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Printing Industry Exchange ( is pleased to have Steven Waxman writing and managing the Printing Industry Blog. As a printing consultant, Steven teaches corporations how to save money buying printing, brokers printing services, and teaches prepress techniques. Steven has been in the printing industry for thirty-three years working as a writer, editor, print buyer, photographer, graphic designer, art director, and production manager.

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Custom Printing: Halftone Dots vs. Aboriginal Dot Painting

I was recently preparing a lesson for my fiancee’s and my art therapy work with the autistic. We are going to do Aboriginal dot paintings on paper plates that we have made into tambourines (with washers and bells for the tinkling sound). They will be used in the group’s music class.

In my research and consideration for the background part of the lesson, I had noted the similarities between the Aboriginal dot paintings, the pointillist paintings of such artists as Seurat, halftone images produced for offset commercial printing, and the Ben-Day color screens that appear in both comic books (to simulate halftones) and in the Pop Art images of Roy Lichtenstein (to simulate the comics themselves, but on huge canvases).

Wow. I’m not saying that these disparate art movements are connected. Rather I am noting a fact about the human eye. Our eyes will connect and (along with our brains) make sense out of patterns of dots, such that we will see images of actual things when all that exists is the dots.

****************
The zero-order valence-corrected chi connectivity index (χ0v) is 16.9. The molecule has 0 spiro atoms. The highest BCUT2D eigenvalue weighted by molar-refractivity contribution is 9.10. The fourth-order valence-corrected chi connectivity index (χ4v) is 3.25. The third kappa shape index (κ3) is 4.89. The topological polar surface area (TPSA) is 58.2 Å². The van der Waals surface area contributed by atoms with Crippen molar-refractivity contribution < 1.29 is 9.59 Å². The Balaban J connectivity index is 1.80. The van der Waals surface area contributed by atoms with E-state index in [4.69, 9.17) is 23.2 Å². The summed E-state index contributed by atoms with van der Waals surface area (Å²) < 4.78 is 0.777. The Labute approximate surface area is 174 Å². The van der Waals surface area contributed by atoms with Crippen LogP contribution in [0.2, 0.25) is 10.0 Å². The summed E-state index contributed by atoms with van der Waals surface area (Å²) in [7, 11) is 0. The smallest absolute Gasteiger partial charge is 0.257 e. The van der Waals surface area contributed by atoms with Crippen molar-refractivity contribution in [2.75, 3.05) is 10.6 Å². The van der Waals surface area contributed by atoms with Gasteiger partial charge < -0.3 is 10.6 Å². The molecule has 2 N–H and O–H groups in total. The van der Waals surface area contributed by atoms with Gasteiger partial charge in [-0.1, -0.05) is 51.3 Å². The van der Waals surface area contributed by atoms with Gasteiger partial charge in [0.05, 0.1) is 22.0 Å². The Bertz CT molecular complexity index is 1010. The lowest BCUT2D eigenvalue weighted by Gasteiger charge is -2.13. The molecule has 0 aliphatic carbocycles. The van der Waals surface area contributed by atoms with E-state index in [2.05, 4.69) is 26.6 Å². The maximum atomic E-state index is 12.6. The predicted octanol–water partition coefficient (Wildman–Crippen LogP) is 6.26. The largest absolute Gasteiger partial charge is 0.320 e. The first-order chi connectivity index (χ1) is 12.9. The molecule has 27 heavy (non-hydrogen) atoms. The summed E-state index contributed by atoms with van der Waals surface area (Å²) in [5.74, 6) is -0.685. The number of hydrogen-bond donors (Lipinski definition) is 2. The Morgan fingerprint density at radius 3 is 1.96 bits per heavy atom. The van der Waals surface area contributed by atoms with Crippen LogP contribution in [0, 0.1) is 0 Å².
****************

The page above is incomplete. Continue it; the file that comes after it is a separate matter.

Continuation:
Halftone Dots

Let’s start with halftone dots because that’s what we all see whenever we look at a full-color poster, brochure, or print book produced via the offset lithographic custom printing process.

Offset printing is a binary process. You can print magenta or not print magenta, but you cannot print lighter or darker shades of magenta on a 4-color offset lithographic press. Therefore, the process of halftoning images was created. Photos are broken down into a series of smaller or larger dots (that will print in magenta, for instance) to simulate lighter or darker colors. When you add cyan, yellow, and black halftone dots to the magenta dots (and turn the halftone screens at angles to one another), you can produce full-color imagery from the four process colors.

And all of this rests on the ability of the human eye to group together all of these dots into recognizable items within a photograph.

Aboriginal Dot Painting

With this knowledge of the workings of the human eye, let’s jump back in time to the indigenous residents of Australia, the Aborigines, who used dotting sticks and paint to create images of animals, lakes, and the “Dreamtime” (the “world-dawn” in which their ancestors lived).

If you look at dot paintings of these lizards and snakes, you will see flat patterns of dots that may “read” as the back or tail of a creature, or even a light or shaded area like a lake. The body of the snake may just be multitudes of green dots surrounded by a line of white dots that constitute the outline of the snake, but the human eye nevertheless merges the dots into flat areas of color and distinct outlines.

Seurat and Pointillism

Now let’s jump ahead to France, to the Post-Impressionist painter Georges-Pierre Seurat, who placed dots of pure color side by side with painstaking detail.